Classic Empire, the champion two-year-old colt of 2016, endured a frustrating Triple Crown trail in 2017. But his son Angel of Empire could turn out to be an avenging angel in the 2023 Kentucky Derby (G1).

Here are 12 pedigree fun facts on Angel of Empire, who will try to become the third Pennsylvania-bred to wear the roses, after Lil E. Tee (1992) and Smarty Jones (2004):
1. Sire Classic Empire was crowned champion unanimously after the Breeders’ Cup Juvenile.
You might say that no one beat Classic Empire at two, except for himself, when losing his rider out of the gate in the Hopeful (G1). He won his four other starts, including the Bashford Manor (G3) at Churchill Downs, Breeders’ Futurity (G1), and Breeders’ Cup Juvenile (G1). Classic Empire sealed championship honors in the latter by fending off main rival Not This Time (now the sire of Epicenter, the 2022 champion three-year-old colt). In a rare display of unanimity in the Eclipse Awards balloting, Classic Empire swept all 248 first-place votes. 
2. Classic Empire also won the Arkansas Derby before tough losses in the Derby and Preakness.
Unfortunately, Classic Empire met with early-season setbacks in 2017. He was back in business in time to win the Arkansas Derby (G1), Oaklawn Park’s storied stepping stone that his son Angel of Empire would likewise capture six years later.
But Classic Empire’s Kentucky Derby hopes were sideswiped, literally, at the start on the first Saturday in May. After bobbling from post 14, he was “hammered off stride between rivals,” to use the official chart language. Classic Empire was bothered again, albeit to a lesser extent, as he tried to rally in the stretch. In the circumstances, he checked in an honorable fourth. (The fifth-placer, Practical Joke, is now the sire of 2023 Derby contender Practical Move.) 
Off to a better start in the Preakness (G1), Classic Empire pressed Derby winner Always Dreaming early, put him away, opened up, and looked home free – only to get nailed by Cloud Computing. That heartbreaker turned out to be his final career start.
3. Classic Empire is bred along similar lines to American Pharoah.
American Pharoah, the 2015 Triple Crown champion, and Classic Empire are by the same sire, Pioneerof the Nile. Moreover, they are bred on a similar cross since both of their dams (mothers) are by Storm Cat-line sires.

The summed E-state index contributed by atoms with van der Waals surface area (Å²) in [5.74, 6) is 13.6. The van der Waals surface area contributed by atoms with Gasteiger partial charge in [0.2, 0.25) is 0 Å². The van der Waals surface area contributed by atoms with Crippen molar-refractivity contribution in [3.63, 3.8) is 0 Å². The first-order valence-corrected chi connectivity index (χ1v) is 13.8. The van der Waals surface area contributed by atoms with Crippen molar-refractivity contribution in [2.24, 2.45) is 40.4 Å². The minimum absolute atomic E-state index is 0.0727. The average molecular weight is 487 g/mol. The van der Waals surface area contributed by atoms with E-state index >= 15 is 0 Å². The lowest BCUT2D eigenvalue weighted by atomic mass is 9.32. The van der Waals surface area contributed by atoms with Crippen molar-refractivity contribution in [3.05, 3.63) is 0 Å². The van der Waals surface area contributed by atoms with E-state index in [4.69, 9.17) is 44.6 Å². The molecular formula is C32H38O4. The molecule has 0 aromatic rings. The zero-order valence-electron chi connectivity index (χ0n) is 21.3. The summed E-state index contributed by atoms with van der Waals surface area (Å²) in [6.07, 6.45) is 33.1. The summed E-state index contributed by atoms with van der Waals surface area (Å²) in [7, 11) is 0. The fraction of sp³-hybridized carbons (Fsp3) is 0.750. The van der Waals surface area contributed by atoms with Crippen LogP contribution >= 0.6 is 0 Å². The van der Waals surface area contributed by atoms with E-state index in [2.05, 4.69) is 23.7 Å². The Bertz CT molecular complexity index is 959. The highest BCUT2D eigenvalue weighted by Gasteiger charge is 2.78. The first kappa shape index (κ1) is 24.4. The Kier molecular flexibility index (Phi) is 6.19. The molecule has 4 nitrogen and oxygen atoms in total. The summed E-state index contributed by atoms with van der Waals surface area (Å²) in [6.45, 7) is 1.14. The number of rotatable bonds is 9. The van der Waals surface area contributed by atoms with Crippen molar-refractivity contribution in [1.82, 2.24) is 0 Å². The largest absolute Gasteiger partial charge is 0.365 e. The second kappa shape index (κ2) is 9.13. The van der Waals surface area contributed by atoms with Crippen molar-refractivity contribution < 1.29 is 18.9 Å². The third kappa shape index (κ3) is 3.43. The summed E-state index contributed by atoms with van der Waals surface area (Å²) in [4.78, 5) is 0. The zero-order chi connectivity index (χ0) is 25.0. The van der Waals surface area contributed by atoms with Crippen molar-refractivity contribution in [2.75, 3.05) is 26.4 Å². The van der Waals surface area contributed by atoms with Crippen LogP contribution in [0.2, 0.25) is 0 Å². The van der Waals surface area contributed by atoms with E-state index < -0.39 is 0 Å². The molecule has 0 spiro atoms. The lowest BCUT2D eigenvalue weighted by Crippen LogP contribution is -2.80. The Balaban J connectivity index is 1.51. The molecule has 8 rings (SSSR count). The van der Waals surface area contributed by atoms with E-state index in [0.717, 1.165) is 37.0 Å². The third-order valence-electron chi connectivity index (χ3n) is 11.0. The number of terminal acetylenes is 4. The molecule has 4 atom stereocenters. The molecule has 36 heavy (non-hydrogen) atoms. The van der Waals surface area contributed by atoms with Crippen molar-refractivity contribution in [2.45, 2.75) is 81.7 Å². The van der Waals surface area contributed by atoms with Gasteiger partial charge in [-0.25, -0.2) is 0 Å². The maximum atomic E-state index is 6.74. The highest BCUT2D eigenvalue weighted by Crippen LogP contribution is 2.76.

American Pharoah is out of Littleprincessemma, who is by the Storm Cat stallion Yankee Gentleman. Classic Empire’s dam, Sambuca Classica, is by another Storm Cat son, Cat Thief
4. Pioneerof the Nile was second in Mine That Bird’s Kentucky Derby.
Pioneerof the Nile brought a four-race winning streak into the 2009 Kentucky Derby. The hero of the CashCall Futurity (the precursor to the Los Alamitos Futurity) (G1), Robert B. Lewis (G2), San Felipe (G2), and Santa Anita Derby (G1), he stalked the pace at a sloppy Churchill Downs and briefly struck the front. Then came the 50-1 shot Mine That Bird splashing up the rail to deliver one of the Derby’s greatest upsets. Pioneerof the Nile raced only once more, finishing an anticlimactic 11th behind Hall of Famer Rachel Alexandra in the Preakness.
5. Ancestor Empire Maker was upset by Funny Cide in the Derby, but repaid the favor in the Belmont.
Pioneerof the Nile’s sire, Empire Maker, also tasted defeat in his Kentucky Derby. The Juddmonte blueblood ranked as the 5-2 favorite following a Florida Derby (G1) rout and a measured win over Funny Cide in the Wood Memorial (G1). But Empire Maker had a foot bruise leading up to their rematch in the Derby, and Funny Cide, the gutsy New York-bred gelding, famously turned the tables at Churchill Downs.
Freshened and ready for the Belmont (G1), Empire Maker was a different proposition, as he relished the 1 1/2-mile test. Funny Cide, who was bidding for a Triple Crown sweep, wound up third.

6. Empire Maker’s sire, Unbridled, produced one of the most poignant wins in televised Derby history.

Angel of Empire represents a remarkable fifth straight generation of his sire line to compete in the Kentucky Derby. Empire Maker is by 1990 star Unbridled, whose stretch run produced one of the most poignant moments in televised Derby history. Trainer Carl Nafzger was giving the colt’s elderly owner, Mrs. Frances Genter, a play-by-play description as she could not see from the stands. Her building emotion was visible as Nafzger’s call progressed from his taking the lead to “He’s gonna win…He’s the winner!”